Use this URL to cite or link to this record in EThOS: http://ethos.bl.uk/OrderDetails.do?uin=uk.bl.ethos.606410
Title: An evaluation of the Solihull Approach Parenting Group within a local authority setting
Author: Hartley, Nicola
Awarding Body: University of Nottingham
Current Institution: University of Nottingham
Date of Award: 2013
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Abstract:
The Solihull Approach supports practitioners working with children and their families in supporting parents, both individually and in groups, to provide sensitive and attuned parenting (Douglas and Rheeston, 2009). The Solihull Approach Parenting Group (SAPG) is a universal approach designed for parents with children from birth to 18 years with universal to complex issues and it aims to improve parent-child relationships and behaviour management through a reflective style of parenting (John son and Wilson, 2012). In an attempt to discover 'what works?' in parenting support, the present study aimed to evaluate the effectiveness of the SAPG using a quasi-experimental approach. A pre-test post-test equivalent group design had been proposed but recruitment and retention issues with the intended control group meant a pre-test post-test single group design was employed. The three outcomes considered were - parental mental health, as measured by the Depression, Anxiety and Stress Scale (DASS-21); parenting self-efficacy levels, as measured by the Tool to measure Parenting Self-Efficacy (TOPSE); and perceptions of child behaviour, as measured by the Strengths and Difficulties Questionnaire (SDQ). A small sample size and lack of control group means that the results should be interpreted with caution. Total scores within each of the measures did not change significantly but statistical significance was found for two scales within the TOPSE and one scale within the DASS-2 1. Parents' scores increased on the Self-acceptance and Control scales on the TOPSE and decreased on the Stress scale of the DASS-21. These initial findings build on previous research but also indicate that further research is needed into the effectiveness of the SAPG. A number of suggestions are made for future research possibilities which consider both potential areas of study and suitable methodological approaches.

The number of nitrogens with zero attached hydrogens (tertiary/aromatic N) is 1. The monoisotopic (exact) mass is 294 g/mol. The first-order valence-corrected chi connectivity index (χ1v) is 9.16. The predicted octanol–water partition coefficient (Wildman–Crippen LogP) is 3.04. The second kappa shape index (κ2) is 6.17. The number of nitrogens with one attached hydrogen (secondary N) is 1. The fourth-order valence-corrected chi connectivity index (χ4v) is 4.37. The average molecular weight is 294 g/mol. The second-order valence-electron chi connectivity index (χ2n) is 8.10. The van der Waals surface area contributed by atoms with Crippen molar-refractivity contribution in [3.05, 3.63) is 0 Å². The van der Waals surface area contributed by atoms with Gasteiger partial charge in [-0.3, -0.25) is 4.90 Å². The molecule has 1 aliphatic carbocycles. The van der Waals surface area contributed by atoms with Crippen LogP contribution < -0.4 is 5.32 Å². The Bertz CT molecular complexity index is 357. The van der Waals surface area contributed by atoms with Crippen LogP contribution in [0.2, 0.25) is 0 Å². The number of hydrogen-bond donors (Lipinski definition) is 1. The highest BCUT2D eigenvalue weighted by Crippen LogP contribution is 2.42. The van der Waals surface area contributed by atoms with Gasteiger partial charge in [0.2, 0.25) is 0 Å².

Supervisor: Not available Sponsor: Not available
Qualification Name: Thesis (Ph.D.) Qualification Level: Doctoral
EThOS ID: uk.bl.ethos.606410  DOI: Not available
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